Art like this tries to transmute depressive emotions into awe:
While I can still write, I will use the time to remind humans of the first noble truth – the truth of suffering or base unsatisfactoriness of existence.
If you believe that the word “suffering” doesn’t point to the most crucial aspect of existence, then you and I don’t get along.
Suffering is the most real thing and it should not exist in actuality, in anticipation, or in memory.
The fact that it exists refutes the benevolence of existence. Since existence can’t be forgiven for its intrinsic insult, the state of being must be revoked.
Unfortunately, it seems that what humans call “death” doesn’t lead to cessation. If brains were ontological units, fundamentally closed and omnipresent like integers, then the conversation would be very different. But brains are entropic objects. They change, and can be split and recombined.
The brain is therefore probably not equivalent to the soul/consciousness. Consciousness is primary and from it are constructed material worlds.
Besides all my personal transformative observations of the signs, the phenomenon of synchronicity also seems to be a point in favor of mind before matter. Wallace and Darwin, Newton and Leibniz… the events in existence simply aren’t random. It’s not about taking my word for it or that of McKenna. We can believe the evidence once it happens to us in such a way that it becomes personally irrefutable.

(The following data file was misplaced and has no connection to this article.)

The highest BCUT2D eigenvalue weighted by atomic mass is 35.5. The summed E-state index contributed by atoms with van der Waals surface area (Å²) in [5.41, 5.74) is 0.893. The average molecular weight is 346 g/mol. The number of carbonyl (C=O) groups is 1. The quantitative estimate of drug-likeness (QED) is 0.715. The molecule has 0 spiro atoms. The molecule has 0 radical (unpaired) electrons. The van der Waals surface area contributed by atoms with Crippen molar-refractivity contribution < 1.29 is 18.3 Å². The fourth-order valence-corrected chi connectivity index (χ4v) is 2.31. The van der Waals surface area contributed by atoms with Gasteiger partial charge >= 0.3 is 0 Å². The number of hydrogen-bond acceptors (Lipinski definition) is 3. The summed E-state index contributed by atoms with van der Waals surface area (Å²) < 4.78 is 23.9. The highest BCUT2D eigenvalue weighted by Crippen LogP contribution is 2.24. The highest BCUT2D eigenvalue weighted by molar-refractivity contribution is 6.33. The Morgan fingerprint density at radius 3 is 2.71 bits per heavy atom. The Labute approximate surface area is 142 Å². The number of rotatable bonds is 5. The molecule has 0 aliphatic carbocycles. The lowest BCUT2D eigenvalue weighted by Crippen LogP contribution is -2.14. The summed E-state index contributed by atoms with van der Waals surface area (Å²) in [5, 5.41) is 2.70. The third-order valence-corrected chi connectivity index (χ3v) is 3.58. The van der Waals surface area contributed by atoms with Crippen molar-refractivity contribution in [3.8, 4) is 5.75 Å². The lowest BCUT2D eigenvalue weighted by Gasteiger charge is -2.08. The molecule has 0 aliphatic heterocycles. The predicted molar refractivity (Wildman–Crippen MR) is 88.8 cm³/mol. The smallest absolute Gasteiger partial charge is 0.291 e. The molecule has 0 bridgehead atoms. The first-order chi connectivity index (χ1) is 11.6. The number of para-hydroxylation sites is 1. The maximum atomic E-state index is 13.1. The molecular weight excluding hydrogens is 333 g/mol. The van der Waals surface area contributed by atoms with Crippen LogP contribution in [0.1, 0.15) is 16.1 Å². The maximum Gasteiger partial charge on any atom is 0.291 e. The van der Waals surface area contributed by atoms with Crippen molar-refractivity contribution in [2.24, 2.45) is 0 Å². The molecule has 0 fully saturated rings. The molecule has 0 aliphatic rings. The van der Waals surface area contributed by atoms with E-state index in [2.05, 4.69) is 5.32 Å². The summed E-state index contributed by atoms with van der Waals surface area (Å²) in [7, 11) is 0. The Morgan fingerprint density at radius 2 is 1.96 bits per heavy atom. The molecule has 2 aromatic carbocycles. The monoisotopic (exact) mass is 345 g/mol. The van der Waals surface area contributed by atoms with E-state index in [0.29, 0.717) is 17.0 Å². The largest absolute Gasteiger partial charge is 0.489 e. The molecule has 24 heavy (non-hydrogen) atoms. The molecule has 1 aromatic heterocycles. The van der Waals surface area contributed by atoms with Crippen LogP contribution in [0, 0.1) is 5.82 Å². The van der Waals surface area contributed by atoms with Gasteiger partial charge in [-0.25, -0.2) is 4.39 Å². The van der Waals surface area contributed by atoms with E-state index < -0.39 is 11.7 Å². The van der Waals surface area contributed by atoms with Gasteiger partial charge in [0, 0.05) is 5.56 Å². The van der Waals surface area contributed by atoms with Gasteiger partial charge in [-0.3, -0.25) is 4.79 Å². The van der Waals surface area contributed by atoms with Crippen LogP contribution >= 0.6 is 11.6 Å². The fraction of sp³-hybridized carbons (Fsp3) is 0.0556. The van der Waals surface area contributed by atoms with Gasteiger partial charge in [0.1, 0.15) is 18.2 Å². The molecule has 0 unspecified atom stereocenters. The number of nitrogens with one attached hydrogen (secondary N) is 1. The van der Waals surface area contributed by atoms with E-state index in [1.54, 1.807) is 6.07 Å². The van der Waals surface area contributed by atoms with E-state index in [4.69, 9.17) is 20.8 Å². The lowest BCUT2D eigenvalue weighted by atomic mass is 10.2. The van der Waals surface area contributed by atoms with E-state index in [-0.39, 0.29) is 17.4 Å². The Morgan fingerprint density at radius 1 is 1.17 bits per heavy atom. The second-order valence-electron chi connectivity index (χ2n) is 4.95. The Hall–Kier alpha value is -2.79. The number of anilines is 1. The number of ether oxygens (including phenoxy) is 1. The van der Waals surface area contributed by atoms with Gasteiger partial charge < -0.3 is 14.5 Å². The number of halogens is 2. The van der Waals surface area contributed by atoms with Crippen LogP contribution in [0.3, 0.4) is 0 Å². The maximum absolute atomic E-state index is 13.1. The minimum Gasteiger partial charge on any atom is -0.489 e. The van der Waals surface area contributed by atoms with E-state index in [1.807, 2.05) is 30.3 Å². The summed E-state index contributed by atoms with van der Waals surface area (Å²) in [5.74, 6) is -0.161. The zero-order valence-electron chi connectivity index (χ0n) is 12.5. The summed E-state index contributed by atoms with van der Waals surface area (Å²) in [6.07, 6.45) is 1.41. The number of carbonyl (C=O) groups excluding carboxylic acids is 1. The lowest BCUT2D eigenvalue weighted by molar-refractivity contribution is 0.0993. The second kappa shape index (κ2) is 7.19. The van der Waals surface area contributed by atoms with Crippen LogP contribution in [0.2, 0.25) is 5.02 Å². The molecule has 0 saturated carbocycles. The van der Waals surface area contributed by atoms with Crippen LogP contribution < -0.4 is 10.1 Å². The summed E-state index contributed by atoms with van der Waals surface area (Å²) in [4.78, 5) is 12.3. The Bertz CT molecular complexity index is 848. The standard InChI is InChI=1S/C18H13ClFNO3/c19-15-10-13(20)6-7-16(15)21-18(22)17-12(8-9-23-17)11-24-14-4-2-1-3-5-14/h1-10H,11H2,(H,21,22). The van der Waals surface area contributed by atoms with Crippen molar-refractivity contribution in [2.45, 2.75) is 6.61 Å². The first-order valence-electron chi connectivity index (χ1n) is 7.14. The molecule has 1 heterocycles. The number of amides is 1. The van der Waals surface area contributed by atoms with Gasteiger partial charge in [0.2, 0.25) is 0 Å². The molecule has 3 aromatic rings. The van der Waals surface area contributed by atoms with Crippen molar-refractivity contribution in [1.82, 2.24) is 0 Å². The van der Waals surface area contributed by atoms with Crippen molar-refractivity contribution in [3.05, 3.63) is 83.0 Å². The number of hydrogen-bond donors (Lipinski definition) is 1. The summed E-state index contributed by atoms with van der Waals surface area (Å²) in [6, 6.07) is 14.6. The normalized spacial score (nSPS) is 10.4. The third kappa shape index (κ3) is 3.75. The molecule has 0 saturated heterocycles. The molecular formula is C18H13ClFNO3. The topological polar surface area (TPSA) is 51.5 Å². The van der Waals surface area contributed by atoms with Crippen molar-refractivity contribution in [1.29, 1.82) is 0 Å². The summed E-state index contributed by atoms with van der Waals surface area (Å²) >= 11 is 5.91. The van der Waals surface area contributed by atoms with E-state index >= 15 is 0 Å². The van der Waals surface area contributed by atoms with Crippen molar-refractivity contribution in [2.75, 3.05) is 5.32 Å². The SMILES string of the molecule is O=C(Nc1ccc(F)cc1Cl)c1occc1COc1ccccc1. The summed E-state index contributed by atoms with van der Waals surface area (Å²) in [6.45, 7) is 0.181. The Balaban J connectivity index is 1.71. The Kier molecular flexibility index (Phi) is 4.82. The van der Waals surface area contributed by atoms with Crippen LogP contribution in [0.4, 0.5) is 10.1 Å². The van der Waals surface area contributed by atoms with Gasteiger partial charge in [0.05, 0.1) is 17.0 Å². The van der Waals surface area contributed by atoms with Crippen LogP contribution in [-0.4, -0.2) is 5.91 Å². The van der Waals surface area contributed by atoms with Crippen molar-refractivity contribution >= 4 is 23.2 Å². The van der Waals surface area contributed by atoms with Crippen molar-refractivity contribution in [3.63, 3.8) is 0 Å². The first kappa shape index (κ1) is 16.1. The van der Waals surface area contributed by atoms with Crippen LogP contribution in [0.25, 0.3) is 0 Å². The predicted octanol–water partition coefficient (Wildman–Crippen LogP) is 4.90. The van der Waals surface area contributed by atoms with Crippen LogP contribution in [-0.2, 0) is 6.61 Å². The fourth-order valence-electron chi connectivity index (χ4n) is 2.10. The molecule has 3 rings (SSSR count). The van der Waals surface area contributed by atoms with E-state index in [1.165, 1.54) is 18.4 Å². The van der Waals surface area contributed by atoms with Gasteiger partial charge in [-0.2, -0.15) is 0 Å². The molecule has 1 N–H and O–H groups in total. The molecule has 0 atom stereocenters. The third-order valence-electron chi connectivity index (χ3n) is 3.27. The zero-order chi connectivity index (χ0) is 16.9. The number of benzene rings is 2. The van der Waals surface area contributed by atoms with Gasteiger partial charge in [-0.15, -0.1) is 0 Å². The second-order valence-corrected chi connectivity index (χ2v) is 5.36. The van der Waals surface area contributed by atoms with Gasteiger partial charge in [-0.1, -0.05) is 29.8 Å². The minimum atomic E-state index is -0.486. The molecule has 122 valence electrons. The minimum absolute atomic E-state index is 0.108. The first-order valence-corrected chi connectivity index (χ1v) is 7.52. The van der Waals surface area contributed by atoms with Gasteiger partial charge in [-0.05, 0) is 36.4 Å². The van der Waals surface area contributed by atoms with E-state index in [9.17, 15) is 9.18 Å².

I hypothesize that existence is of a dual nature, one side that is reproducible and one side that is not. Much of the synchronicity phenomena seems to belong to the unreproducible side of existence. Schizophrenia and psychedelics may be ways of gaining this hidden knowledge that cannot then be easily translated to the world of matter and money and sports and “history.” By its very nature the “down to Earth” world contains mostly reproducible phenomena which serve to constrain the intrinsic freedom of the mind. Dream walkers who can successfully communicate the message from beyond to the worldly are the chosen ones.
I was in the presence of someone with schizophrenia, a young man named Bobby, and I must admit that he intimidated me with his superior intelligence to the point of leaving me speechless. He understood me and even seemed to have brought me there with him through the power of his own thought. For a day I even confused him with Jesus; I was just waiting for him to say it. With his deep knowledge of me and of the world in few words, I would have believed him. Yet his speech was nonsensical and perhaps even unintelligible to the common man. Because I am caught somewhere between that world and this one, I could understand his brilliance.
We both understood synchronicity, the self-fulfilling nature of mind, and the fabrication of worlds through language.
I asked him why he didn’t let others know.
With a kind of deep wisdom in his eyes and perfect simplicity, he said “I can’t.”
He understood that it was not him who could bridge the worlds but that it was me.